Isseki Nicho - Brasserie Dieu Du Ciel
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Ratings: 118 | Reviews: 35 | Display Reviews Only:
United Kingdom (Northern Ireland)
3.93/5 rDev -0.3%
355ml bottle bought from Brewdog's online shop
Poured a dark brown almost black colour... off white head pours big, billowy and meringue like then faded to light layer... very light carbonation drifts slowly to the surface... lots of sticky lacing...
Aroma - Roasted dark malts mixed with lots of juicy fruitiness (apples, grapefruits), strong Belgian yeastiness, black pepper, quite earthy, some licorice, candy sugar sweetness, light biscuity malts, peppery hops, grassy, some hay notes, floral honey...
Taste - Earthy roasted maltiness, cocoa, some tart fruits (apples, pears), light biscuit malts, some clove spiciness, honey sweetness, light coffee, Belgian yeasty notes, peppery hops, grassy...
Feel - Quite sharp and dry when cool but becomes much more mellow when warmed up... quite drinkable - the 9% isn't noticeable at all...
Overall - An excellent dark saison and another fine brew from Dieu di Ciel... recommended...
01-25-2014 14:54:09 | More by mdagnew
4.48/5 rDev +13.7%
Had this in a snifter.
Milk chocolate foam builds to four-fingers in width, recedes very slowly, there is still a finger-width of puffy, thick stuff after a few minutes, plastic-y webbed lacing all over. An ominous dark brown body sits heavily in the snifter.
A tangy bouquet meets the nose. The notes are a little roasty, like coffee, a bit of sour cherry, barnyard funk, earthy, smokey, dark chocolate, this miasma of scents is complex and offers something new with each sniff.
The beer starts smokey and tangy with the sour cherry from the nose followed closely by that slight barnyard funk. The finish builds with coffee roast and a nice blast of milky dark chocolate. The hop bitterness is a little surprising, with some good resin quality in the finish as well. The yeast also imparts a chalkiness in the back of the throat. The combo of tanginess, smoke, subtle sweetness, and surprising hop bitterness make this beer loads of fun to sip.
This beer has a solid medium body with a decent dry quality. It is velvety smooth and rolls over the tongue with a little bit of bubbliness.
Isseki Nicho is a quality beer. Dieu du Ciel and Shiga Kougen have created something very special. This dark beer is a complex monstrosity that drinks far too easily for a beer that is 9.5% ABV. I always enjoy the anticipation that comes from trying a style bending beer, and Isseki Nicho did not disappoint! I was debating on whether or not I would pick up a bottle of Dieu du Ciel's Penombre, but after this, debating no longer! Enjoy.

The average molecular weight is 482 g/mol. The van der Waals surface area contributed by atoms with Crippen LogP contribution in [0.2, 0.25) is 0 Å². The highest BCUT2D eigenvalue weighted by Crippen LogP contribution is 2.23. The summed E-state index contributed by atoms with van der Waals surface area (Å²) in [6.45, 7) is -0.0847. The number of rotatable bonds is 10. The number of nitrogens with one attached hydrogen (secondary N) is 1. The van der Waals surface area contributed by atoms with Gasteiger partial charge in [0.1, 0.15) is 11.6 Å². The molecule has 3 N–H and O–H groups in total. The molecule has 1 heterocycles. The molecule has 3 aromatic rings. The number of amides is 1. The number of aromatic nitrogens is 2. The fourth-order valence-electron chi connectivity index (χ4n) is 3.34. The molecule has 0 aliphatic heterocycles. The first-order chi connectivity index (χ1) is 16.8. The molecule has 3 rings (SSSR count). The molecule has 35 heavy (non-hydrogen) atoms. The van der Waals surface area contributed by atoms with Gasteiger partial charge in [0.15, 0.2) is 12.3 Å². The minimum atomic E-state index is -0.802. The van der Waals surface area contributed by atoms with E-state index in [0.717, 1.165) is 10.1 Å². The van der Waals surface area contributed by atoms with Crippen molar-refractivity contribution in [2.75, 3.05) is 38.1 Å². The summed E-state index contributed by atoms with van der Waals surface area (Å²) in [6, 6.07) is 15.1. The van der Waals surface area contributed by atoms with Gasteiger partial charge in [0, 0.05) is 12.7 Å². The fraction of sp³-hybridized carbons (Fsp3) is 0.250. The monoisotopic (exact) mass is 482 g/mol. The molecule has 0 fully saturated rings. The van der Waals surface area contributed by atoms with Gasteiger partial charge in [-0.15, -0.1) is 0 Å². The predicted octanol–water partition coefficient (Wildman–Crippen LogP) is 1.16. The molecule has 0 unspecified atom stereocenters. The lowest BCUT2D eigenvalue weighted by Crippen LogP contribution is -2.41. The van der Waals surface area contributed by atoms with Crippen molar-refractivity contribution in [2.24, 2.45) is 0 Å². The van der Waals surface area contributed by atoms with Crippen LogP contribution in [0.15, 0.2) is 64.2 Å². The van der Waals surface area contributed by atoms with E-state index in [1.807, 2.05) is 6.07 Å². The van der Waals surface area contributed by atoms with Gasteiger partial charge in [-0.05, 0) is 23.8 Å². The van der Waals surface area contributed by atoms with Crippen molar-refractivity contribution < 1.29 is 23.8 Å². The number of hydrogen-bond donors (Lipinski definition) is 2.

01-20-2014 09:24:14 | More by Pintofbrown
3.99/5 rDev +1.3%
Whenever I hear a type of beer that's dubbed "black" anything that wasn't originally a dark beer (Black IPA, Black Saison...) I have become accustomed to it becoming a Porter with the base beer tendencies. But with the quality I've come to expect from Dieu Du Ciel, I'm expecting different from Isseki Nicho.
And dark brown to its core, the ale pours with a head porter character. Its body is a shade off of black but is opaque due to its shaddowy hues. A creamy ivory head billows to the top of the tulip in true farmhouse fashion. Its long retention and well-defined concentric rings sing praises of well-constructed Saison.
Its nose is surprisingly perfumy and floral. A waft of potpourri washes over the nose with a backbone of honey, orchard fruit and spice. Black peppercorn and a faint scent of charred toast bring a balance to the malt and fruit. Coming up to temperature, the ale continues to reveal mild coffee and walnut notes.
Its malty-dry taste is of cream, baking bread, toasted grain and with supple buckwheat honey. As the sweeter side trails, its fruity and spicy center emerges. Again, with apple, pear, orange and a tinge of tart berries; then a more spicy side balances with cardamom, clove, coriander, peppercorn, dandelion, and flower pedals. As the ale finishes, its timid coffee, char and cocoa note are a bit more pronounced.
Its body is highly effervescent with fine bubbles that give a creamier, rather than zesty impression. Yet, the beer sheds its medium weight late and prefers a dry malt texture that highlights its spicy alcohol and peppery bite. Its dry toast character further elevates the ale's dryness before echoes of that floral bouquet linger in aftertaste.
I'm impressed that the ale shows so much darkness and dryness from roasted malt, but doesn't contribute any porter or stout-like char. I'm also impressed that the ale can retain such dryness as its resists becoming a sweet beer.
01-13-2014 17:02:04 | More by BEERchitect
Isseki Nicho from Brasserie Dieu Du Ciel
88 out of 100 based on 118 ratings.